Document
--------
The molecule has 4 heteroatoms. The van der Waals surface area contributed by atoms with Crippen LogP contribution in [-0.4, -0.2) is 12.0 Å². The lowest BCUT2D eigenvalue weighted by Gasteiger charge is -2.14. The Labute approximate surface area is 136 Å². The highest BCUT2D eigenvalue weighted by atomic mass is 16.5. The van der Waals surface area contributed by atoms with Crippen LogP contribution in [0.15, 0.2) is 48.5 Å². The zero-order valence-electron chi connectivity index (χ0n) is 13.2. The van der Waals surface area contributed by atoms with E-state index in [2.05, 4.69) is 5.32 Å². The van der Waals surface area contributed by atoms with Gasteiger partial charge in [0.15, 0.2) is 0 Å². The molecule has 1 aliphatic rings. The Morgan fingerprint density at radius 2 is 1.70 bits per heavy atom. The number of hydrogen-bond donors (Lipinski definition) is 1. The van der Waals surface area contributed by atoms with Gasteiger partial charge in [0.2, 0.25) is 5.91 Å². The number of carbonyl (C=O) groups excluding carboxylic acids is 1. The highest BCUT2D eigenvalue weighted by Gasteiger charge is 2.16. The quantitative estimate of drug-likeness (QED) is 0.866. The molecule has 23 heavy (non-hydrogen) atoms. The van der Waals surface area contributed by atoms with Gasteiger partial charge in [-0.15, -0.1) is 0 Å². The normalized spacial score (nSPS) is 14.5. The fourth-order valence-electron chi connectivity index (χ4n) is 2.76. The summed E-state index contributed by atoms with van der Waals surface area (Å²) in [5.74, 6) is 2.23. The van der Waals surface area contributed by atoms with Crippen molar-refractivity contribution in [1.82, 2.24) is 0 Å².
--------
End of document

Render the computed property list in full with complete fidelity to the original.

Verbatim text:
The molecule has 4 heteroatoms. The van der Waals surface area contributed by atoms with Crippen LogP contribution in [-0.4, -0.2) is 12.0 Å². The lowest BCUT2D eigenvalue weighted by Gasteiger charge is -2.14. The Labute approximate surface area is 136 Å². The highest BCUT2D eigenvalue weighted by atomic mass is 16.5. The van der Waals surface area contributed by atoms with Crippen LogP contribution in [0.15, 0.2) is 48.5 Å². The zero-order valence-electron chi connectivity index (χ0n) is 13.2. The van der Waals surface area contributed by atoms with E-state index in [2.05, 4.69) is 5.32 Å². The van der Waals surface area contributed by atoms with Gasteiger partial charge in [0.15, 0.2) is 0 Å². The molecule has 1 aliphatic rings. The Morgan fingerprint density at radius 2 is 1.70 bits per heavy atom. The number of hydrogen-bond donors (Lipinski definition) is 1. The van der Waals surface area contributed by atoms with Gasteiger partial charge in [0.2, 0.25) is 5.91 Å². The number of carbonyl (C=O) groups excluding carboxylic acids is 1. The highest BCUT2D eigenvalue weighted by Gasteiger charge is 2.16. The quantitative estimate of drug-likeness (QED) is 0.866. The molecule has 23 heavy (non-hydrogen) atoms. The van der Waals surface area contributed by atoms with Gasteiger partial charge in [-0.15, -0.1) is 0 Å². The normalized spacial score (nSPS) is 14.5. The fourth-order valence-electron chi connectivity index (χ4n) is 2.76. The summed E-state index contributed by atoms with van der Waals surface area (Å²) in [5.74, 6) is 2.23. The van der Waals surface area contributed by atoms with Crippen molar-refractivity contribution in [1.82, 2.24) is 0 Å².